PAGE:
A manufacturer of sex toys for women takes the New York metro to court. Advertising posters on the subject of erectile dysfunction, bare buttocks, inflatable fake breasts, condoms and penis-shaped cacti are permitted, but advertising their products is not.
Dame Products, an American start-up company founded by women that promises to close the ‘pleasure gap’ for women with sex toys, accuses the Metropolitan Transit Authority (MTA) of sexism and censorship. In November last year, MTA refused advertising posters from Dame.
Pictures of the toys could be seen on the advertisements. One advertisement contained the words “Toys for sex”. Dame Products had first informed whether there was interest from the MTA prior to the development of the campaign and received positive feedback. Subsequently, the company spent a whopping 150,000 dollars on the development of the campaign. In the end, the MTA decided not to allow the campaign, because it promoted “sex-oriented trafficking.”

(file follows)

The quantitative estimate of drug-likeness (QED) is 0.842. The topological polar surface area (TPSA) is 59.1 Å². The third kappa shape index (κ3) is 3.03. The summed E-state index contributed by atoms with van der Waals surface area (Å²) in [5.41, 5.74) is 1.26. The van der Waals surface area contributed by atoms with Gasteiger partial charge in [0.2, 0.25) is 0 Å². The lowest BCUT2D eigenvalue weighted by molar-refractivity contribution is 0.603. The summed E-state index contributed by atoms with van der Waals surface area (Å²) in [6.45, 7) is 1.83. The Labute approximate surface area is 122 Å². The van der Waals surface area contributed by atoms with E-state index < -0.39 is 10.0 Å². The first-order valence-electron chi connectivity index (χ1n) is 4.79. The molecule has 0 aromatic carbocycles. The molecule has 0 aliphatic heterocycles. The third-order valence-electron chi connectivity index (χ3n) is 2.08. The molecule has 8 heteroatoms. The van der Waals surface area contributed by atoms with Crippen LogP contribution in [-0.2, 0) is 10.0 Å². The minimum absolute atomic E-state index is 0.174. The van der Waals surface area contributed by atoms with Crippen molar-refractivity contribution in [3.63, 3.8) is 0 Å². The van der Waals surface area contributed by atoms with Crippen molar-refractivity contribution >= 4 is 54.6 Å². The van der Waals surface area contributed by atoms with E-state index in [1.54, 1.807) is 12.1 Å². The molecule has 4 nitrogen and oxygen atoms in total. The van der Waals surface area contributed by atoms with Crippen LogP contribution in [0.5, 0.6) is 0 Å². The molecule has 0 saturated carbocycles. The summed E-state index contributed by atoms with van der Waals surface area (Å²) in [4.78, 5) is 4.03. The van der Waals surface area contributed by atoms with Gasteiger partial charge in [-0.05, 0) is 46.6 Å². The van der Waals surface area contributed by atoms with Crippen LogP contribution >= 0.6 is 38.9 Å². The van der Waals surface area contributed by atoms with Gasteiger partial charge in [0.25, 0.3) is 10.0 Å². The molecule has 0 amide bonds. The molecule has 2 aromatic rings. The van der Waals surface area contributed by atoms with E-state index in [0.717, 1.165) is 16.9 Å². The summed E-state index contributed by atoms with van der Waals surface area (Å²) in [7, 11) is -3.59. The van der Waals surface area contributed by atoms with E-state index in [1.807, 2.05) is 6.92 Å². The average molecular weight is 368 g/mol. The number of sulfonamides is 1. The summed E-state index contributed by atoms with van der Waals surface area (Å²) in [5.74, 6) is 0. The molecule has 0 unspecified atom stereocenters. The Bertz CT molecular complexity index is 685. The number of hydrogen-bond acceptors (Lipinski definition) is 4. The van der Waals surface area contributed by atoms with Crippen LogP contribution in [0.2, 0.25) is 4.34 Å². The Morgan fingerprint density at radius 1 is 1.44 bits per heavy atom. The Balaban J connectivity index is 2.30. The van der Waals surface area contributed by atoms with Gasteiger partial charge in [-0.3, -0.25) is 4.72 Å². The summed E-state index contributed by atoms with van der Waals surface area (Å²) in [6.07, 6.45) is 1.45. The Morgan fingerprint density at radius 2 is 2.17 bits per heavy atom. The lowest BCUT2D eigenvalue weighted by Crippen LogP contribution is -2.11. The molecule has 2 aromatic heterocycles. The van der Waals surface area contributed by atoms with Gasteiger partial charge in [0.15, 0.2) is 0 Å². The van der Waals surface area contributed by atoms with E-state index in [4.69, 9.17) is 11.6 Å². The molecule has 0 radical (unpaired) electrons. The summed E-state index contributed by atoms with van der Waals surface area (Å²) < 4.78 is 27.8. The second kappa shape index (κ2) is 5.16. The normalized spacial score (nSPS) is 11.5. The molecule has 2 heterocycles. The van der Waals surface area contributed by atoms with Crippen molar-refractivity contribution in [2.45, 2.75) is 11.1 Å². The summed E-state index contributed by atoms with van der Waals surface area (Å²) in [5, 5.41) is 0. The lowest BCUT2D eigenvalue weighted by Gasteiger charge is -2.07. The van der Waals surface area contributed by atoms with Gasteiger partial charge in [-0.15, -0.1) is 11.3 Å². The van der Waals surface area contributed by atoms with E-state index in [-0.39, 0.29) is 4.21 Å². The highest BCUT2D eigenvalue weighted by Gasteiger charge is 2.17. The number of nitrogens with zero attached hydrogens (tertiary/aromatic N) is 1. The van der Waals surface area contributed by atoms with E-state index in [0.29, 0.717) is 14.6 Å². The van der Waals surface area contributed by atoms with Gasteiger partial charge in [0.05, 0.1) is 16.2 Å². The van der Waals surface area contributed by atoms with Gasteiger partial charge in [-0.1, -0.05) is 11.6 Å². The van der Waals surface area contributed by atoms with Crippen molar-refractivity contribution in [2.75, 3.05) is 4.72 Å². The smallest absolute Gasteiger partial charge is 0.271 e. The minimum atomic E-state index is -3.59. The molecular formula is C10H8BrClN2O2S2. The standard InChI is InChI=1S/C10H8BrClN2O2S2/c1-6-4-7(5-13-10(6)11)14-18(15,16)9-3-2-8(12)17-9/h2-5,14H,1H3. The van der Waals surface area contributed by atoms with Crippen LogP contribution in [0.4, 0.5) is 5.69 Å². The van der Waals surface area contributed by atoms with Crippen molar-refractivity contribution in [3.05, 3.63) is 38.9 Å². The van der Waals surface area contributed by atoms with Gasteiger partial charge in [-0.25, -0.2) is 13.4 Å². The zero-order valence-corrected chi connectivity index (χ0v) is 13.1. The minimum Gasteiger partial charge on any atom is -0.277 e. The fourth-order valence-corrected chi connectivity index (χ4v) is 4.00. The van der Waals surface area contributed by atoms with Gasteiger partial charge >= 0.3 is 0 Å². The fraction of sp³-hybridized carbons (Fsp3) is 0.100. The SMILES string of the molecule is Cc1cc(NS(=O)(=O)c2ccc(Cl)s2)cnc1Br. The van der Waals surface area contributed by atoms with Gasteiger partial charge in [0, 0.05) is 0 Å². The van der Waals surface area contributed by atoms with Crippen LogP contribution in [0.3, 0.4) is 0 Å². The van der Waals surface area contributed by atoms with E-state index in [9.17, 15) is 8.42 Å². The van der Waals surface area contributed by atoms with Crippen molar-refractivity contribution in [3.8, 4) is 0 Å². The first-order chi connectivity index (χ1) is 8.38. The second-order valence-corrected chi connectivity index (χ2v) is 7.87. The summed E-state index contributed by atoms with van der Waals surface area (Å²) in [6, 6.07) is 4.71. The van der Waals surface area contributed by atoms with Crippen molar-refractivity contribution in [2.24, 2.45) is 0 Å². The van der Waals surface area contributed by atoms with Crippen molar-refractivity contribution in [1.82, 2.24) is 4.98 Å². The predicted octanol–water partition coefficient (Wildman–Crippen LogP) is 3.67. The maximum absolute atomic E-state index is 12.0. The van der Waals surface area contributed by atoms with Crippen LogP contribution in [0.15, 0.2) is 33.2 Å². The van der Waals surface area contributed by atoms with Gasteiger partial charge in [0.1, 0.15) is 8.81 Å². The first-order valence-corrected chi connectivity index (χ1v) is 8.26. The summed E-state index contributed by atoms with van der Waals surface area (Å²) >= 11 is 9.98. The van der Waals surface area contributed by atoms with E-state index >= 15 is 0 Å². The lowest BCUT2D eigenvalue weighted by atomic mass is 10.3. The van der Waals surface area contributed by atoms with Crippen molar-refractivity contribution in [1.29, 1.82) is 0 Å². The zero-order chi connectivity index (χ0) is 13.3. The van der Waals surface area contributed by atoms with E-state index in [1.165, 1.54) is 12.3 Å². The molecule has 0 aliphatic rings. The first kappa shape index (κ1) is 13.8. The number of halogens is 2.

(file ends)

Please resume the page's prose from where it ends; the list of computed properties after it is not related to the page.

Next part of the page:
According to the indictment, the MTA has “favored male interests” with its arbitrary advertising choices that violate the First Amendment of the US Constitution that guarantees the right to freedom of expression. For example, an ambiguous advertising poster from bedding company Brooklinen was allowed, as was a poster from a travel agency that encourages travelers to “get wet (on the beach, not from the guy next to you).” In addition, the MTA even allowed a city-sponsored advertisement for condoms.
“I think it is important that we are fair and it is unfair for these other companies to have ads that support sex in any way, while our company, which focuses on female pleasure, is seen as inappropriate,” says Alexandra Fine’s co-founder and co-founder of Dame Products.
A spokesperson for the MTA states that the transport company has done nothing wrong and “has the constitutional right to make a reasonable distinction based on the content” between advertisements, such as banning sex toy advertisements and that the advertising policy “in no way” discriminates against women.
In 2017, the New York City metro transported an average of 5.58 million passengers a day and 1.73 billion in total. It is not the first time the company has been charged with refusing to display advertisements, including posters with political content.
Company Thinx, a manufacturer of menstrual underwear, was also told by the MTA in 2015 that their campaign was inappropriate. Thinx brought the matter out and got the press behind them. The advertisements were finally approved.
The sex toy company wants compensation and demands that the MTA show the advertisements of Dame.